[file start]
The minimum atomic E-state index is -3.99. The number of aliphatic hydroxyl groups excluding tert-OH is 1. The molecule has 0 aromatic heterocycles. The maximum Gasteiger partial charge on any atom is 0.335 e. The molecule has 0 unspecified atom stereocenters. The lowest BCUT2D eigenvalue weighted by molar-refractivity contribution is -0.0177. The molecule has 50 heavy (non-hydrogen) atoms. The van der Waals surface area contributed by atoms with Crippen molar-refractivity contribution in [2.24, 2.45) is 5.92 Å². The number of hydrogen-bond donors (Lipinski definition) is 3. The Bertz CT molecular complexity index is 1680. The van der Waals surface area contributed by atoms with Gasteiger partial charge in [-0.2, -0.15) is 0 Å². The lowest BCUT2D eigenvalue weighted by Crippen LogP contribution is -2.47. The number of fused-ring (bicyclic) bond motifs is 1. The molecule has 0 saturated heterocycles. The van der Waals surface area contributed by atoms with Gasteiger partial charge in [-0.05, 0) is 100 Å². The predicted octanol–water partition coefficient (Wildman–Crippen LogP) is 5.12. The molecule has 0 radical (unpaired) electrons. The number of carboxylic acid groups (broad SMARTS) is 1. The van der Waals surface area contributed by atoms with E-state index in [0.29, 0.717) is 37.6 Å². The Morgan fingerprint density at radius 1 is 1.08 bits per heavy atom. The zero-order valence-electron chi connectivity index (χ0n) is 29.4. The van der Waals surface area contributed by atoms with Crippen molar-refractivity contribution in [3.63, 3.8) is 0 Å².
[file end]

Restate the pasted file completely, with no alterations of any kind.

The minimum atomic E-state index is -3.99. The number of aliphatic hydroxyl groups excluding tert-OH is 1. The molecule has 0 aromatic heterocycles. The maximum Gasteiger partial charge on any atom is 0.335 e. The molecule has 0 unspecified atom stereocenters. The lowest BCUT2D eigenvalue weighted by molar-refractivity contribution is -0.0177. The molecule has 50 heavy (non-hydrogen) atoms. The van der Waals surface area contributed by atoms with Crippen molar-refractivity contribution in [2.24, 2.45) is 5.92 Å². The number of hydrogen-bond donors (Lipinski definition) is 3. The Bertz CT molecular complexity index is 1680. The van der Waals surface area contributed by atoms with Gasteiger partial charge in [-0.2, -0.15) is 0 Å². The lowest BCUT2D eigenvalue weighted by Crippen LogP contribution is -2.47. The number of fused-ring (bicyclic) bond motifs is 1. The molecule has 0 saturated heterocycles. The van der Waals surface area contributed by atoms with Gasteiger partial charge in [-0.05, 0) is 100 Å². The predicted octanol–water partition coefficient (Wildman–Crippen LogP) is 5.12. The molecule has 0 radical (unpaired) electrons. The number of carboxylic acid groups (broad SMARTS) is 1. The van der Waals surface area contributed by atoms with E-state index in [0.29, 0.717) is 37.6 Å². The Morgan fingerprint density at radius 1 is 1.08 bits per heavy atom. The zero-order valence-electron chi connectivity index (χ0n) is 29.4. The van der Waals surface area contributed by atoms with Crippen molar-refractivity contribution in [3.63, 3.8) is 0 Å².